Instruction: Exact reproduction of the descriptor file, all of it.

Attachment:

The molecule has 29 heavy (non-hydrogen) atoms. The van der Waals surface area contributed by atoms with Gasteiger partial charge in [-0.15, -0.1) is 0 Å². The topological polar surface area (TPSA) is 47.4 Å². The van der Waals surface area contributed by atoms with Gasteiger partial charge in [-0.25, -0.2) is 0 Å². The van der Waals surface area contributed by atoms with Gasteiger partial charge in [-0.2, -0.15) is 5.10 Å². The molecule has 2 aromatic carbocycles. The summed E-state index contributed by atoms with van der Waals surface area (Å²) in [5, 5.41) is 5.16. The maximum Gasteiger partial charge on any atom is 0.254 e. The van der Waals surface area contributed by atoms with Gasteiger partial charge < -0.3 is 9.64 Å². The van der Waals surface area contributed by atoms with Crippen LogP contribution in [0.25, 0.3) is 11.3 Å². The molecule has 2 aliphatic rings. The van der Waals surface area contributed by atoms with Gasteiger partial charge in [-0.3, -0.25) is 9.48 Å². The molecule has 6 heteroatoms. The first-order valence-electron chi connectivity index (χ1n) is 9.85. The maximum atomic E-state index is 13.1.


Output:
The molecule has 29 heavy (non-hydrogen) atoms. The van der Waals surface area contributed by atoms with Gasteiger partial charge in [-0.15, -0.1) is 0 Å². The topological polar surface area (TPSA) is 47.4 Å². The van der Waals surface area contributed by atoms with Gasteiger partial charge in [-0.25, -0.2) is 0 Å². The van der Waals surface area contributed by atoms with Gasteiger partial charge in [-0.2, -0.15) is 5.10 Å². The molecule has 2 aromatic carbocycles. The summed E-state index contributed by atoms with van der Waals surface area (Å²) in [5, 5.41) is 5.16. The maximum Gasteiger partial charge on any atom is 0.254 e. The van der Waals surface area contributed by atoms with Gasteiger partial charge < -0.3 is 9.64 Å². The van der Waals surface area contributed by atoms with Crippen LogP contribution in [0.25, 0.3) is 11.3 Å². The molecule has 2 aliphatic rings. The van der Waals surface area contributed by atoms with Gasteiger partial charge in [-0.3, -0.25) is 9.48 Å². The molecule has 6 heteroatoms. The first-order valence-electron chi connectivity index (χ1n) is 9.85. The maximum atomic E-state index is 13.1.